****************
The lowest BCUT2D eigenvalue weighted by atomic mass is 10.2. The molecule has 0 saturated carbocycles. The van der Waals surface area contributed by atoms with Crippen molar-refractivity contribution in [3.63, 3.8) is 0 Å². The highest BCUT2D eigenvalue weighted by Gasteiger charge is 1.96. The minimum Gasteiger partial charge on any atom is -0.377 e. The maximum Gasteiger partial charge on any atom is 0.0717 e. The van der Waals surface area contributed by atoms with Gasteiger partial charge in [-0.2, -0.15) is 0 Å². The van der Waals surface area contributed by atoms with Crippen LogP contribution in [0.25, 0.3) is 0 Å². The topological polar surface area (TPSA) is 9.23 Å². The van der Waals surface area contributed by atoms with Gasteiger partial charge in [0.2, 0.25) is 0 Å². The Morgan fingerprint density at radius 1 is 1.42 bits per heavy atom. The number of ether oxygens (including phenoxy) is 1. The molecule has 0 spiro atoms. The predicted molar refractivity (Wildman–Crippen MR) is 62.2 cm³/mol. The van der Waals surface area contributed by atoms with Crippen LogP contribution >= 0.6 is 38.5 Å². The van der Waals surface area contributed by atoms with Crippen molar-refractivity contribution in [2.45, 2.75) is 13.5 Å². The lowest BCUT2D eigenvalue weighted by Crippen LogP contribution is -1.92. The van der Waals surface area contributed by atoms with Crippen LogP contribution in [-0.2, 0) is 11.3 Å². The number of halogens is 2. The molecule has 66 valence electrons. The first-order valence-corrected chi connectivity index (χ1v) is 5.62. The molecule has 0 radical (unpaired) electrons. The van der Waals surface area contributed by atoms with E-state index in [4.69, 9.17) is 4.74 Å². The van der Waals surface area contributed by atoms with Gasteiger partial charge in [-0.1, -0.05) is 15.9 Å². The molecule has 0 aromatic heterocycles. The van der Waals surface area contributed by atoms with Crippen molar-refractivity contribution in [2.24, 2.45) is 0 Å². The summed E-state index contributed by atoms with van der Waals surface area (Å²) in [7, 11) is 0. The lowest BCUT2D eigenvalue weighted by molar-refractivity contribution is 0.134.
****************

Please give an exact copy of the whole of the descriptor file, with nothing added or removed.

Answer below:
The lowest BCUT2D eigenvalue weighted by atomic mass is 10.2. The molecule has 0 saturated carbocycles. The van der Waals surface area contributed by atoms with Crippen molar-refractivity contribution in [3.63, 3.8) is 0 Å². The highest BCUT2D eigenvalue weighted by Gasteiger charge is 1.96. The minimum Gasteiger partial charge on any atom is -0.377 e. The maximum Gasteiger partial charge on any atom is 0.0717 e. The van der Waals surface area contributed by atoms with Gasteiger partial charge in [-0.2, -0.15) is 0 Å². The van der Waals surface area contributed by atoms with Crippen LogP contribution in [0.25, 0.3) is 0 Å². The topological polar surface area (TPSA) is 9.23 Å². The van der Waals surface area contributed by atoms with Gasteiger partial charge in [0.2, 0.25) is 0 Å². The Morgan fingerprint density at radius 1 is 1.42 bits per heavy atom. The number of ether oxygens (including phenoxy) is 1. The molecule has 0 spiro atoms. The predicted molar refractivity (Wildman–Crippen MR) is 62.2 cm³/mol. The van der Waals surface area contributed by atoms with Crippen LogP contribution >= 0.6 is 38.5 Å². The van der Waals surface area contributed by atoms with Crippen molar-refractivity contribution in [2.45, 2.75) is 13.5 Å². The lowest BCUT2D eigenvalue weighted by Crippen LogP contribution is -1.92. The van der Waals surface area contributed by atoms with Crippen LogP contribution in [-0.2, 0) is 11.3 Å². The number of halogens is 2. The molecule has 66 valence electrons. The first-order valence-corrected chi connectivity index (χ1v) is 5.62. The molecule has 0 radical (unpaired) electrons. The van der Waals surface area contributed by atoms with E-state index in [4.69, 9.17) is 4.74 Å². The van der Waals surface area contributed by atoms with Gasteiger partial charge in [-0.1, -0.05) is 15.9 Å². The molecule has 0 aromatic heterocycles. The van der Waals surface area contributed by atoms with Crippen molar-refractivity contribution in [2.24, 2.45) is 0 Å². The summed E-state index contributed by atoms with van der Waals surface area (Å²) in [7, 11) is 0. The lowest BCUT2D eigenvalue weighted by molar-refractivity contribution is 0.134.